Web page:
Building on the earlier work of the Conservative Leadership Political Action Committee, Grover Norquist, head of Americans for Tax Reform (ATR), is developing a broad list of major lobbyists and lawyers and identifying them by political party and campaign contribution.

The list will give GOP lawmakers--frustrated by the apparent Republican minority on K Street and having to face Democratic lobbyists who contribute to their opponents--"a sense" of who's lobbying them, Norquist says.

He contends that companies have been ill-served on Capitol Hill by Democratic congressional staffers-turned-lobbyists who don't recognize that their clients' interests lie with the Republican majority in Congress.

"If you have a Democratic staffer working for a company, you end up with suggestions like 'Let's ask for a subsidy.' If you have a Republican, you end up with suggestions like, 'Let's cut taxes and regulations,' " he said.

The report culls political contributions from Federal Election Commission filings and adds up lobbyists' and lawyers' contributions to candidates, parties, other political entities and political action committees that are decidedly partisan, says Michael Kamburowski, vice president for legislative affairs at ATR. The report lists political contributions for the 1997-98 election cycle and separately for January to July 16 of this year, which were much smaller amounts.

Norquist's group is circulating the list to congressional staffers, lawmakers and friendly K-Streeters to help identify the lobbyists and lawyers. The group chose 40 of the largest lobby shops and law firms in town, as judged by the amount of money they take in for trying to influence Congress or the administration.

There are still a lot of as-yet untagged lobbyists and lawyers, even some who might have seemed to be easily identifiable, such as Donald Alexander, Republican, former IRS commissioner under Nixon, Ford and some of Carter and a partner at Akin, Gump, Strauss, Hauer & Feld.

There don't seem to be a whole lot of surprises in the findings so far, although folks at Akin, Gump, widely known for its senior partners--Democratic veteran Robert S. Strauss and Clinton pal Vernon E. Jordan--actually gave more money to Republicans than Democrats in the last cycle, $268,069 to $222,338, according to the report. Alexander, for instance, donated $28,280 to Republicans and $3,700 to Democrats, while partner Smith Davis, former special counsel to the National Republican Senatorial Committee, gave $14,653 to Republicans and $1,000 to Democrats. Jordan was listed at only $3,000 to Democrats and Strauss, $1,000. One of the bigger Democratic benefactors at the firm, according to the report, was Joel Jankowsky, who donated $15,750 to Democrats. Jankowsky was an aide to former House speaker Carl Albert (D).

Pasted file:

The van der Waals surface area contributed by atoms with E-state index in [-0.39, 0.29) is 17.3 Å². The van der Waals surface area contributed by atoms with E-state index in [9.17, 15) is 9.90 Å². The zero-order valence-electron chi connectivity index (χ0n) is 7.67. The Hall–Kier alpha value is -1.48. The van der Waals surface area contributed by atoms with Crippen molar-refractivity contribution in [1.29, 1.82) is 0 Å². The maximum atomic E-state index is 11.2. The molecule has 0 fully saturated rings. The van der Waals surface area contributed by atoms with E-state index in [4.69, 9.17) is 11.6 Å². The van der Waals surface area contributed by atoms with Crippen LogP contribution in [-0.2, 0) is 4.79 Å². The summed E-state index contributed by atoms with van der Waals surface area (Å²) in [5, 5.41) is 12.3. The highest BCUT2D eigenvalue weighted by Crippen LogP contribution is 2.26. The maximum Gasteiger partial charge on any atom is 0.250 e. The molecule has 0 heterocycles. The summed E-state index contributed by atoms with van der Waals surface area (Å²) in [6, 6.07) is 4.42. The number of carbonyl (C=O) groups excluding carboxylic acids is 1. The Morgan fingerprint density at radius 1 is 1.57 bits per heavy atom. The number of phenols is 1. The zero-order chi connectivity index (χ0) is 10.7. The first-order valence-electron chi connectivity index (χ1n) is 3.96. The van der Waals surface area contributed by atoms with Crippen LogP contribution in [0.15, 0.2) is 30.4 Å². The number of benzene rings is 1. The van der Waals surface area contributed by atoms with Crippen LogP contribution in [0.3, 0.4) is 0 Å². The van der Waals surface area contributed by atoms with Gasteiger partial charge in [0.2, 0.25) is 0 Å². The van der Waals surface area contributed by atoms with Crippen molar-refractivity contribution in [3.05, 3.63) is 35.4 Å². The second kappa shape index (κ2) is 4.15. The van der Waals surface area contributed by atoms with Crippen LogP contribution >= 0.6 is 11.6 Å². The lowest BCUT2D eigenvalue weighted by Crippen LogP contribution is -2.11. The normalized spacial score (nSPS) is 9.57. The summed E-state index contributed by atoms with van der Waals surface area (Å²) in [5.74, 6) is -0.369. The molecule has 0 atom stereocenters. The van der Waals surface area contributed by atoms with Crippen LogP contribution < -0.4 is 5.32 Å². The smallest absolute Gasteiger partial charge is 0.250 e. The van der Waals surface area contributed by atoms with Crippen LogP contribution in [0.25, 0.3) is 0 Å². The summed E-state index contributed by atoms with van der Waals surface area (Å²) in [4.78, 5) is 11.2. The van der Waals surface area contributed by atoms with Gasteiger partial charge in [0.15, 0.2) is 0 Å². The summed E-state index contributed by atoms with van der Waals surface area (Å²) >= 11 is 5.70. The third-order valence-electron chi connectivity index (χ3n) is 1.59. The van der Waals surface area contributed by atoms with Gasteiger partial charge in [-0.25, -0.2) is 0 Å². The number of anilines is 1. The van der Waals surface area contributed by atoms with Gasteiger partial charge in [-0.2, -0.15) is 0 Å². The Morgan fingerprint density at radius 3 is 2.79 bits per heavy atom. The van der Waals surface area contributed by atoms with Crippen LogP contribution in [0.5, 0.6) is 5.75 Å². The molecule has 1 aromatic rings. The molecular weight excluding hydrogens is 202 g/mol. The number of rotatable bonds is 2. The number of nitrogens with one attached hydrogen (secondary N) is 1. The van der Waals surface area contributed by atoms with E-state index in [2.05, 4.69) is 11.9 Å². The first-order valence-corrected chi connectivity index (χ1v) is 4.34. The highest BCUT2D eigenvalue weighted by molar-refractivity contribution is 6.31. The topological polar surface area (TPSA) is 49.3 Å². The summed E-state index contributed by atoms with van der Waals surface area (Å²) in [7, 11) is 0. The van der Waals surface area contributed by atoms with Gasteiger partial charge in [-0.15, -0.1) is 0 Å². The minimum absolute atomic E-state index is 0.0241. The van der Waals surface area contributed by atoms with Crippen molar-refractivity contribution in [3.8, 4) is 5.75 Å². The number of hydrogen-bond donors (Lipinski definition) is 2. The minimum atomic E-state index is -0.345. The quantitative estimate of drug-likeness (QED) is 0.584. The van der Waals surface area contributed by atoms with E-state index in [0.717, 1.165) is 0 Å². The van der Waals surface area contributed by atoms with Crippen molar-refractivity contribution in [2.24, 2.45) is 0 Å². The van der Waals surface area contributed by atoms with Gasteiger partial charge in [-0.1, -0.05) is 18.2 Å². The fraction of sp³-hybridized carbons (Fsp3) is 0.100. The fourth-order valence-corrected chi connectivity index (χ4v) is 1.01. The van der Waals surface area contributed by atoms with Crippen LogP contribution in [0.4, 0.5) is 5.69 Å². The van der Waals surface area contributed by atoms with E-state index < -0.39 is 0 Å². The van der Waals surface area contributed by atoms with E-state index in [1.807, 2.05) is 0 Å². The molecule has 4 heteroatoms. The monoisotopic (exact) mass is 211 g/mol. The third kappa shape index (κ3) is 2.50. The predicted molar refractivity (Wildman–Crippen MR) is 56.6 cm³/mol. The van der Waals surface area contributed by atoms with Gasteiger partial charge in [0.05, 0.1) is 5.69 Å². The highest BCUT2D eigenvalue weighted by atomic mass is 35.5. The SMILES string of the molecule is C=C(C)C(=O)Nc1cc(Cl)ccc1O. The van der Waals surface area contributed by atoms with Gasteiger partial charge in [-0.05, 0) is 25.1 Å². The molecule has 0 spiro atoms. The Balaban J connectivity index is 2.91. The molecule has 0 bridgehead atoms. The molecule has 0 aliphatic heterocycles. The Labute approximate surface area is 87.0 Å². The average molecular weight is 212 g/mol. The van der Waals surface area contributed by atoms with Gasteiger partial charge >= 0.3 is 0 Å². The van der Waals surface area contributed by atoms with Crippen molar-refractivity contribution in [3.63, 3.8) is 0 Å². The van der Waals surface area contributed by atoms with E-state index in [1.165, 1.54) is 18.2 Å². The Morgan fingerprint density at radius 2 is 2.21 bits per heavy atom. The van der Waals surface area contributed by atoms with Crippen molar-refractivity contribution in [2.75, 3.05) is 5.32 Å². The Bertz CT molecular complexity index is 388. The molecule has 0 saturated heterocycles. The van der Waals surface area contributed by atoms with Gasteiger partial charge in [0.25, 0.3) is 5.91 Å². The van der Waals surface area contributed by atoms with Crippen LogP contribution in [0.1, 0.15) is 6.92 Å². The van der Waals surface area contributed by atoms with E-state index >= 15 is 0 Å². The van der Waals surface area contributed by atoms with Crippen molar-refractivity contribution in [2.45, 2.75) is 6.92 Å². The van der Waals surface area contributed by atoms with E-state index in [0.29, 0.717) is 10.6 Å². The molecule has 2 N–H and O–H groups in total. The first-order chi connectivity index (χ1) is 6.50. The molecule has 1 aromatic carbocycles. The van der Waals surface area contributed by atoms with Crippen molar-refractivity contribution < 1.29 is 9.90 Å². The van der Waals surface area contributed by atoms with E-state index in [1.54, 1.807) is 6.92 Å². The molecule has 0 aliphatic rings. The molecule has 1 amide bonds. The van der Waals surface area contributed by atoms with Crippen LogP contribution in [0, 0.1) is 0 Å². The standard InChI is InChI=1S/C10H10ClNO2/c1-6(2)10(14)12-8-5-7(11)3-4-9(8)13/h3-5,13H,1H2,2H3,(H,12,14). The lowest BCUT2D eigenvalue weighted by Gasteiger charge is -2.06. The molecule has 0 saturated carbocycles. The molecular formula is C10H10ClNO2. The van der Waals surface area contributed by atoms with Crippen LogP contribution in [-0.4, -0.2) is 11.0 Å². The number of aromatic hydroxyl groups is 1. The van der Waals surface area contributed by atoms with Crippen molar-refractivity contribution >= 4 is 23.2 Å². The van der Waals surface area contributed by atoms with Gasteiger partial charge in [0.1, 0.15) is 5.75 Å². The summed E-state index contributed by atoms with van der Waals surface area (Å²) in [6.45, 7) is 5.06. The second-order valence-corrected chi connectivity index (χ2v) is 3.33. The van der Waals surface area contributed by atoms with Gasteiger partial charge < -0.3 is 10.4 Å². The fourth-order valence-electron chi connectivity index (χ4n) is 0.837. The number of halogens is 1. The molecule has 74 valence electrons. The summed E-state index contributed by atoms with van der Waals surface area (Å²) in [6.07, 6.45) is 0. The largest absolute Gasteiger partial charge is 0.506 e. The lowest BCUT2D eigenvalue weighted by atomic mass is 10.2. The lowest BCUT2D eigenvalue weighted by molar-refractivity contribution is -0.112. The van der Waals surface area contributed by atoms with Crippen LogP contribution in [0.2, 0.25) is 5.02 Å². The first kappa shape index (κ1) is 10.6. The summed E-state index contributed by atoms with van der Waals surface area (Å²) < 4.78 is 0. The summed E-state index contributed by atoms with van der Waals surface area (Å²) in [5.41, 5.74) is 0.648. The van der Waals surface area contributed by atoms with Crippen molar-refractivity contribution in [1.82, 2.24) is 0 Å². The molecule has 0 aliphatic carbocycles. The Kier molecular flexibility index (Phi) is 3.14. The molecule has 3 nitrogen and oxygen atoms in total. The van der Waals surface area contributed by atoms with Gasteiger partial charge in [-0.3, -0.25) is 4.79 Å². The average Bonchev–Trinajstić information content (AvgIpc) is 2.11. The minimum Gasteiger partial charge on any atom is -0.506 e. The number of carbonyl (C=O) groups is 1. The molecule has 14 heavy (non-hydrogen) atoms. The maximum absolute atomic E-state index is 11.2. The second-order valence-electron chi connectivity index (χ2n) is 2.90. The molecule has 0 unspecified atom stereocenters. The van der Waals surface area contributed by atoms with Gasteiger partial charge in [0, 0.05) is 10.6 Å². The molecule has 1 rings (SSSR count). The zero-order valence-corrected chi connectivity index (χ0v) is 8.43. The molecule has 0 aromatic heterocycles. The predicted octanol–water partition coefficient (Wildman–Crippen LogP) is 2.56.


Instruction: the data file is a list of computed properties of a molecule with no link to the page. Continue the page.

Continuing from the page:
"The place understands that Republicans are people too," Alexander said of his law firm. And he notes that he contributes to Democrats with whom he's friendly, such as Rep. Charles B. Rangel (N.Y.).

Another powerhouse in the report is the law firm of Verner, Liipfert, Bernhard, McPherson and Hand, which gave $288,939 to Democrats and $140,934 to Republicans. Although the firm has gotten a lot of notice for bringing on board former GOP presidential nominee Robert J. Dole, who gave $13,500 to Republicans during the last cycle, the firm's roots are Democratic.

1000 Percent Republican

Speaking of campaign giving . . . Haley Barbour, former head of the Republican National Committee, wants it known that despite a mistake in the FEC records that got picked up by the Center for Responsive Politics and then by The Washington Post on Monday, his lobby shop does not give money to Democrats.

The FEC report apparently hadn't accounted for George Wallace Jr.'s switch to the GOP, so a contribution from Barbour's partner Ed Rogers to Wallace, who won a seat last year on the Alabama Public Service Commission, went down on the Democratic side of the ledger. Wallace is the son of the late governor.

"Our firm doesn't give money to Democrats," Barbour said of his all-Republican lobby shop, Barbour, Griffith & Rogers.

Hook, Line and Canines

As G.J. Thomas Sadler Jr. notes, his shop, Two Dogs Trading Co. of The Plains, Va., "is not your typical Sadler & Associates." Sadler, 45 and a semiretired lobbyist, runs his lobbying and fishing guide business out of Two Dogs.

Yes, he's a fishing guide most days. But he recently registered to lobby for the World Wildlife Fund on forest policy.

"As an angler, the issue of protecting watersheds is important to me," he said.

CAPTION: A lobbyist and fishing guide resides at the Two Dogs Trading Co.